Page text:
If you attend trade shows, you may notice that most of the collectors pursuing vintage non-sports sets did not subscribe to grading for the better part of the 60 years they have been around, so that component and the data that comes with it is still relatively new. We also have yet to see a younger base of collectors move into vintage non-sports that likely have a different value system than the old guard who grew up ripping '66 Batman wax and sticking them in their bicycle spokes. While most sectors of the card market have exploded (and some fallen back to or below Earth) in the past few years, it is remarkable that high grade '66 Batman card prices are nearly identical to prices 10-20 years ago. While modern and 1990s Marvel has journeyed to the moon and back through the course of the pandemic, almost anything before that is still relatively untouched.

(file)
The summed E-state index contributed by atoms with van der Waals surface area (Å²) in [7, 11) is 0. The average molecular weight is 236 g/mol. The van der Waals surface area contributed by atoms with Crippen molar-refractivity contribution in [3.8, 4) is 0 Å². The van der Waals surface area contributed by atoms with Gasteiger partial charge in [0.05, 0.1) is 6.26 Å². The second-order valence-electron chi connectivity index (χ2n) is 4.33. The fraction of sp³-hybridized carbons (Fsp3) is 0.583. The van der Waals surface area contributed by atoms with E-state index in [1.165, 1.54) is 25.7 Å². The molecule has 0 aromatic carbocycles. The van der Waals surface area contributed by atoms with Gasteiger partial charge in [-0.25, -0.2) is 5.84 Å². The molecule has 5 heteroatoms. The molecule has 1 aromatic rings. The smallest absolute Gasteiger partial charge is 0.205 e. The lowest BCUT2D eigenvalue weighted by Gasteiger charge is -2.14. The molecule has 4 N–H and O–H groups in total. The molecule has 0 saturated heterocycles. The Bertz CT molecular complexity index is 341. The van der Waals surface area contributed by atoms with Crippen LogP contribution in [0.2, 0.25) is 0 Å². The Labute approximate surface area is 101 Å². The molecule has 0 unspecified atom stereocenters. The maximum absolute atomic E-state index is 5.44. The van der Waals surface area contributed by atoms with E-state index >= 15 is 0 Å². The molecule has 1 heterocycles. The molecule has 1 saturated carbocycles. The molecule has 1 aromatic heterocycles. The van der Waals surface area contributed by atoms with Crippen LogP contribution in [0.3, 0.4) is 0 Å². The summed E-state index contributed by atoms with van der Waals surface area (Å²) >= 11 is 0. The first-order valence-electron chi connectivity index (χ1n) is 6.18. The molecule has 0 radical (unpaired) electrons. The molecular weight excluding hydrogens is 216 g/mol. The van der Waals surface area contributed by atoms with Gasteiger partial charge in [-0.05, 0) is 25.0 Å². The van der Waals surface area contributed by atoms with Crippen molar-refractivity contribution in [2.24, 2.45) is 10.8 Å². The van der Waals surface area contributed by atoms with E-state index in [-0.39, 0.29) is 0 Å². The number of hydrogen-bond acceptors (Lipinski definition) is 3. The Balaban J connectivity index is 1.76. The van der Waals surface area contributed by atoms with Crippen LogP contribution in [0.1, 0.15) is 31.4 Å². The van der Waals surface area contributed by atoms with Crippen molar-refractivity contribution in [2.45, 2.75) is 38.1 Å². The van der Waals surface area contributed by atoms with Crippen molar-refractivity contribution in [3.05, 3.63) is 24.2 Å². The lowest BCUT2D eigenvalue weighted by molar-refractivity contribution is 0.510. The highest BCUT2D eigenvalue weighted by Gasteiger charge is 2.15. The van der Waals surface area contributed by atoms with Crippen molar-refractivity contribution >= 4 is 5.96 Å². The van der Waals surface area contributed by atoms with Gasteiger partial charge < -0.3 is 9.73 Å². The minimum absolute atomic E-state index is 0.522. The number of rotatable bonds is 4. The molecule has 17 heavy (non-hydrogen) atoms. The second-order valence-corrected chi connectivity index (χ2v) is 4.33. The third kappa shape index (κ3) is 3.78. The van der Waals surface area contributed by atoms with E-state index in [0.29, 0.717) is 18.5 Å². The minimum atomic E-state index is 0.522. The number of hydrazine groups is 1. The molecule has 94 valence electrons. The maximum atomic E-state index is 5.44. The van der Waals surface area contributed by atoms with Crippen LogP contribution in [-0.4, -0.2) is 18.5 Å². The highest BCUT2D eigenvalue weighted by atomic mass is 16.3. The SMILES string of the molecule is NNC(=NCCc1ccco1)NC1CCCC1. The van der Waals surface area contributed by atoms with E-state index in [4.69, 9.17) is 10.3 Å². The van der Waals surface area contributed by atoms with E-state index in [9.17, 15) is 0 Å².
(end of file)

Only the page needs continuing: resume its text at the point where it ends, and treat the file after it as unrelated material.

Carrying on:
Newer collectors often start with sets they grew up with or that are in the current mainstream. For this generation of collectors, that is mostly 1990s and 2000s, where Marvel dominated the superhero trading card scene. But as we see with the growing market for vintage sports, collectors expand their reach back in time as they learn more about these classic sets. I predict the same will hold true for non-sports, especially with IPs that are still just as present in pop culture as when they were created, and I would say superheroes are in the mainstream more now than ever with the success of the MCU and The Dark Knight Trilogy (holding off on including the DCU and Matt Reeves' The Batman universe for now...).